Saturday, July 3, 2010

Ile Bizard

Early one Thursday evening a few weeks ago, I decided to visit a bit of Montreal that's very close to where I live, but thoroughly out-of-the-way.

Ile Bizard is one of the many islands that sit with the Island of Montreal in the mighty St-Lawrence river at the confluence of the Ottawa river.
The south side of the island is linked to the Island of Montreal by the Jacques Bizard bridge. The only other way for vehicles to get on or off Ile Bizard is a ferry that links the north shore of Ile Bizard to the south shore of Ile Jesus, the island due north of the Island of Montreal.
The only municipality on Ile Jesus is the City of Laval, a sprawling suburb that has seen huge growth in the past ten years.

My father took me on my first ride on the Ile Bizard Ferry when I was 12 or 13 years old. We lived on Ile Jesus at the time in what is now the Chomedey sector of the City of Laval. We had ridden our bikes along the old road that follows the river and we eventually came to the Laval side of the ferry crossing. It seems to me that ferry has operated in that location for as long as anyone can remember.

My Dad told me at the time that the ferry went way back to the horse and buggy days, well before the industrial revolution.

This type of river-crossing ferry was much more common back then, and examples could be found on rivers all over North America. I remember my father explaining that the ferry had no motor and made its way from one shore to the other by exploiting the river's current.

The ferry is tethered to an overhead cable and there is a large keel on the ferry's hull that the crew can direct using a large wheel like a pirate ship's helm. The keel is perpendicular to the ferry and parallel to the river's flow, so when the ferry is perpendicular to the shore, it remains stationary. When the wheel is turned, the cables that tether the ferry angle the ferry into the current so that the keel acts in the water the same way a ship's sail or an aircraft's wing acts in the air.

The current is deflected by the keel and forces the ferry to travel across the river. The ferry's speed is entirely dependent on the strength of the river's current and the angle of the ferry and its keel in relation to the river's flow.

When you’re just a kid growing up you take for granted that the only way to get around involves a motor of one variety or another. From that point of view, when you're twelve or thirteen years old, the Ile Bizard river ferry is an object of mild fascination.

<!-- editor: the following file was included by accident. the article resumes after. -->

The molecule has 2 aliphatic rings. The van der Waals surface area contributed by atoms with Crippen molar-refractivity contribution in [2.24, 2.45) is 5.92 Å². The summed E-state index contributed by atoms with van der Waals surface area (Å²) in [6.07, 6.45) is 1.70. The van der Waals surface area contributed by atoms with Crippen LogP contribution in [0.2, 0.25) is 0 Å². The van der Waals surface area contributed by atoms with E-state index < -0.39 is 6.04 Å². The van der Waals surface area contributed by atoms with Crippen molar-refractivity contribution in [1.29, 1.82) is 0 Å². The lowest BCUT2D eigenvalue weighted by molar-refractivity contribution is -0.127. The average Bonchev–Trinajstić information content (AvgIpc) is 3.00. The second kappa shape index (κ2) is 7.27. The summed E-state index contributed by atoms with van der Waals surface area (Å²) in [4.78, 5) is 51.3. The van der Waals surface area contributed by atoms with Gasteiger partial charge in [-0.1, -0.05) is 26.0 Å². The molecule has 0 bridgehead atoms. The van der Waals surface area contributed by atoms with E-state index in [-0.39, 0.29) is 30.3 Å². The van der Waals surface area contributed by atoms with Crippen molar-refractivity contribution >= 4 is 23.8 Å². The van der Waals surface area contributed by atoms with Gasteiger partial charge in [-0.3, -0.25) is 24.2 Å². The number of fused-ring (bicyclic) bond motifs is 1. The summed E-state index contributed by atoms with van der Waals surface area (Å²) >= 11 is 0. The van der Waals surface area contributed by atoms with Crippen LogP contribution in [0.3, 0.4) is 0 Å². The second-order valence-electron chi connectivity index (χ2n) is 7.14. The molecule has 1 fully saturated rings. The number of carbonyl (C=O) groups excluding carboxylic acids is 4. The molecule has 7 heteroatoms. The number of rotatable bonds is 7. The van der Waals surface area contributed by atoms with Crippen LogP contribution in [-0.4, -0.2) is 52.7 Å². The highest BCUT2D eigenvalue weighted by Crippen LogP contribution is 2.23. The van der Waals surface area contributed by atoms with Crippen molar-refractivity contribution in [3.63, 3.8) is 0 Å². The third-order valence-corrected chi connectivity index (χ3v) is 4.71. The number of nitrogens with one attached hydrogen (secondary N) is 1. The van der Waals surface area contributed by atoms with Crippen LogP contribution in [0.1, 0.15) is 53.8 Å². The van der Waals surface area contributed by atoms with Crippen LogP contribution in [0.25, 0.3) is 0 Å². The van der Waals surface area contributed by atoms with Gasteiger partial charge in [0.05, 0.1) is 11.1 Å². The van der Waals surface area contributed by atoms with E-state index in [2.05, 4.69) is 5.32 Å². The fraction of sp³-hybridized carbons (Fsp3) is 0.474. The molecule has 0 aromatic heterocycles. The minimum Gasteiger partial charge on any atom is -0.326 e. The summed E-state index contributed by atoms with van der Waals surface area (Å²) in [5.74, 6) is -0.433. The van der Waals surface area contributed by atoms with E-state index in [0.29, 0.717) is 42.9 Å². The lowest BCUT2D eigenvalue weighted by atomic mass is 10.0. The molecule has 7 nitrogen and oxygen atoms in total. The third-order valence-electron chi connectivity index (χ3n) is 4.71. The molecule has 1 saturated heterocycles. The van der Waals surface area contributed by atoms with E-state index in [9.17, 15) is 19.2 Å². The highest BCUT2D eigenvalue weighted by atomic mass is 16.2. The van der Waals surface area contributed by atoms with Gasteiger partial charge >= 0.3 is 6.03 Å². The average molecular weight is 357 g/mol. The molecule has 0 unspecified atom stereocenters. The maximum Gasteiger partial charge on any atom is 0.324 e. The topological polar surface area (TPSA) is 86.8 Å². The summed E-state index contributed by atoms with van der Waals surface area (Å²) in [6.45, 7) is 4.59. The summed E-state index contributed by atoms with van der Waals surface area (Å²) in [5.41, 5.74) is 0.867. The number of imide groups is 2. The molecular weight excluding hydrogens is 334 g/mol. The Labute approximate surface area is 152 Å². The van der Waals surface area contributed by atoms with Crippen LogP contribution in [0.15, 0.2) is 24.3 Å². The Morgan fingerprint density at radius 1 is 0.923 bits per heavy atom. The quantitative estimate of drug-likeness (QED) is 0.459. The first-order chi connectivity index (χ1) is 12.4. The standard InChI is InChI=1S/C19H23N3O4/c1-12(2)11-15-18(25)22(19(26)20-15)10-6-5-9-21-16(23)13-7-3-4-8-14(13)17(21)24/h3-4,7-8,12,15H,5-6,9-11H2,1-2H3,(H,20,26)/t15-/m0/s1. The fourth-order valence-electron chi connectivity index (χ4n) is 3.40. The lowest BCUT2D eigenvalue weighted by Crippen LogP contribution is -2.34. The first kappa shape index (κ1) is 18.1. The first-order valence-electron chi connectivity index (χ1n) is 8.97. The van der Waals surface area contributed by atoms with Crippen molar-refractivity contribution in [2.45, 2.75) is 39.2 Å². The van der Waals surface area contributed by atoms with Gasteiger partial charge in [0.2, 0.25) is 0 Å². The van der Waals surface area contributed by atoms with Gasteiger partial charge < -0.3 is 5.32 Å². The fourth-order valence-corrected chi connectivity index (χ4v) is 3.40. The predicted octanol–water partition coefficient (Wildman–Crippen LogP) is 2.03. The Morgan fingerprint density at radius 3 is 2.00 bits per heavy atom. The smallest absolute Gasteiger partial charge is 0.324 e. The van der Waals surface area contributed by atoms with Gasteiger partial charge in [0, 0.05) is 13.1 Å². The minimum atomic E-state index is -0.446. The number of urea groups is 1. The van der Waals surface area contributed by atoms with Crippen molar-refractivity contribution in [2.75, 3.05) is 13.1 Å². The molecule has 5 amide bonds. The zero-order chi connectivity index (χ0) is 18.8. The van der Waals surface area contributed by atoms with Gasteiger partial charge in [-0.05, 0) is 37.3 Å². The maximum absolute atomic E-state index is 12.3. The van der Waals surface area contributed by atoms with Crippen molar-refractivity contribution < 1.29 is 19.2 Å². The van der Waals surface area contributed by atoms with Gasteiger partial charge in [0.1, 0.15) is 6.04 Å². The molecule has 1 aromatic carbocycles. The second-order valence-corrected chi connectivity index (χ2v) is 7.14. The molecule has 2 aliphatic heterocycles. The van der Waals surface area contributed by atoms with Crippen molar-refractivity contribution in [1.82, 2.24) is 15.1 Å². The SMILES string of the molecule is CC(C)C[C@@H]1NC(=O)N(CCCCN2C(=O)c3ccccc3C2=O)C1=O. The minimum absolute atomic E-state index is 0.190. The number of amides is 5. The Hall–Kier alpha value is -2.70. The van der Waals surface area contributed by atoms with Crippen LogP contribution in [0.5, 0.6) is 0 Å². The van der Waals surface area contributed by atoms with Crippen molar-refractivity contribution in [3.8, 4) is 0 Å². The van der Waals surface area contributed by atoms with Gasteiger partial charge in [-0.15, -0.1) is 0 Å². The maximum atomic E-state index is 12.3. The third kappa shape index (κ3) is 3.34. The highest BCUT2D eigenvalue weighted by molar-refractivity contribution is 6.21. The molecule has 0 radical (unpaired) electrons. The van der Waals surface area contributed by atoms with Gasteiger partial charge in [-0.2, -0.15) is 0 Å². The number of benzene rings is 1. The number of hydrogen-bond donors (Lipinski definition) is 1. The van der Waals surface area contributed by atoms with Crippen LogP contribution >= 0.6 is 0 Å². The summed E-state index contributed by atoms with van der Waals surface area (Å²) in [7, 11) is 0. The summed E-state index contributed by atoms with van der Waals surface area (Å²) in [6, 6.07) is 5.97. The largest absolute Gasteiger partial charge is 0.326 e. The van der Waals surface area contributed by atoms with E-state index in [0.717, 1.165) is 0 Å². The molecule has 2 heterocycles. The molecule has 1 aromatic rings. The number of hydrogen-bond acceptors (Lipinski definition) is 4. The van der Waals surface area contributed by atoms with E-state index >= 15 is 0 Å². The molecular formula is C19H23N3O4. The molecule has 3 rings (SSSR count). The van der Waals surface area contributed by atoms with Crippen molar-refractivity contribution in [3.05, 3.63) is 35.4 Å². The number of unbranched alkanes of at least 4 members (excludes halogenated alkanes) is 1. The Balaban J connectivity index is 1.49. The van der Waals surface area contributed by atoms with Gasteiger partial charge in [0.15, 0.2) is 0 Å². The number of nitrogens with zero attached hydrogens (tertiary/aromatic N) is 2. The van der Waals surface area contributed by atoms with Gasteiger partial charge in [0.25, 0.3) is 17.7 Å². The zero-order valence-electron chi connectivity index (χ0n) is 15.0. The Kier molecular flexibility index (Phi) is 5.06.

I still find it to be a fascinating and little-known part of Montreal's transportation infrastructure. I took a bunch of pictures to show the ferry in action.

This youtube video, taken from the Laval side of the river, gives a better understanding of the current in relation to the ferry.

At some point the old wooden ferry, the Paule I, was replaced by the current Paule II. The new ferry is now all steel construction with a diesel engine and hydraulics to actuate the cables and angle the ferry and its keel, as well as the lift gates that allow vehicles to board.

Although the current is still doing all the propulsion, the rumble of the diesel and the sleek hydraulics more or less dispel most of the wonder. When I first took the ferry, all you heard was the creaking of the wood and the rush of the water. It was spell-binding to me.

Today, it isn't quite so fascinating, but definitely still a fairly unique and worthwhile thing to experience.

On this occasion I didn't take the ferry, making a mental note to return during the summer and to cross to Laval on the ferry as part of a longer ride.

I continued on the road that circles Ile Bizard following the shoreline.

I was rewarded with an incredible sunset on the north shore of the island just about a kilometer beyond the ferry landing. Unfortunately my-point-and-shoot camera refused to capture what my eyes beheld, so no pictures of that sunset to share.

As the island road twists and turns and rises and dips its way west then south and back east toward the bridge, the scenery becomes very rural. Nothing but farms and fields and much cooler air.

As I mentioned in the previous post on my Tour de l'Ile ride with the Club Scooter de Montréal, the route followed the same path around Ile Bizard.

It was just as much fun sharing this marvelous tucked-away corner of Metropolitan Montreal with 30 other scooterists in the early afternoon, as it was to ride it alone at dusk. Except the ride organizers neglected to stop to allow us to marvel at the ferry.

But even if they had stopped, they wouldn't have enjoyed it from a thirteen year olds' perspective.

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The copyright in all text and photographs, except as noted, belongs to David Masse.